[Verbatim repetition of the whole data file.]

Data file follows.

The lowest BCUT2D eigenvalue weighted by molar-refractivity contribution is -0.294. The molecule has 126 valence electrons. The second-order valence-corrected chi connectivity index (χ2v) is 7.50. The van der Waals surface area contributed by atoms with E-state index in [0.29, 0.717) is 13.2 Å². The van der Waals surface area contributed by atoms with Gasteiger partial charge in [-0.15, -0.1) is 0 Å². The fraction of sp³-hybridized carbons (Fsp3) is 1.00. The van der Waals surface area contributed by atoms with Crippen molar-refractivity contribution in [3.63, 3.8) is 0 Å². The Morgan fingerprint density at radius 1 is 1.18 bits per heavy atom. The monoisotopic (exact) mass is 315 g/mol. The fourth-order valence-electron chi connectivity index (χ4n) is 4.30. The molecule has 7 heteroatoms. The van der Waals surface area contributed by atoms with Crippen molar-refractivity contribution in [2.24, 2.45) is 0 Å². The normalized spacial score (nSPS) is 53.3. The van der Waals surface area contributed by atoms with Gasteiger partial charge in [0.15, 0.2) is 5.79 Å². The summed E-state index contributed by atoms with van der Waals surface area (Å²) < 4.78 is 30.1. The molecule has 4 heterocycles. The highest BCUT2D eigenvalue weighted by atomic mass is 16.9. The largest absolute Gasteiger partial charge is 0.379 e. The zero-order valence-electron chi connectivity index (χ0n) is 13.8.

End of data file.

The lowest BCUT2D eigenvalue weighted by molar-refractivity contribution is -0.294. The molecule has 126 valence electrons. The second-order valence-corrected chi connectivity index (χ2v) is 7.50. The van der Waals surface area contributed by atoms with E-state index in [0.29, 0.717) is 13.2 Å². The van der Waals surface area contributed by atoms with Gasteiger partial charge in [-0.15, -0.1) is 0 Å². The fraction of sp³-hybridized carbons (Fsp3) is 1.00. The van der Waals surface area contributed by atoms with Crippen molar-refractivity contribution in [3.63, 3.8) is 0 Å². The Morgan fingerprint density at radius 1 is 1.18 bits per heavy atom. The monoisotopic (exact) mass is 315 g/mol. The fourth-order valence-electron chi connectivity index (χ4n) is 4.30. The molecule has 7 heteroatoms. The van der Waals surface area contributed by atoms with Crippen molar-refractivity contribution in [2.24, 2.45) is 0 Å². The normalized spacial score (nSPS) is 53.3. The van der Waals surface area contributed by atoms with Gasteiger partial charge in [0.15, 0.2) is 5.79 Å². The summed E-state index contributed by atoms with van der Waals surface area (Å²) < 4.78 is 30.1. The molecule has 4 heterocycles. The highest BCUT2D eigenvalue weighted by atomic mass is 16.9. The largest absolute Gasteiger partial charge is 0.379 e. The zero-order valence-electron chi connectivity index (χ0n) is 13.8.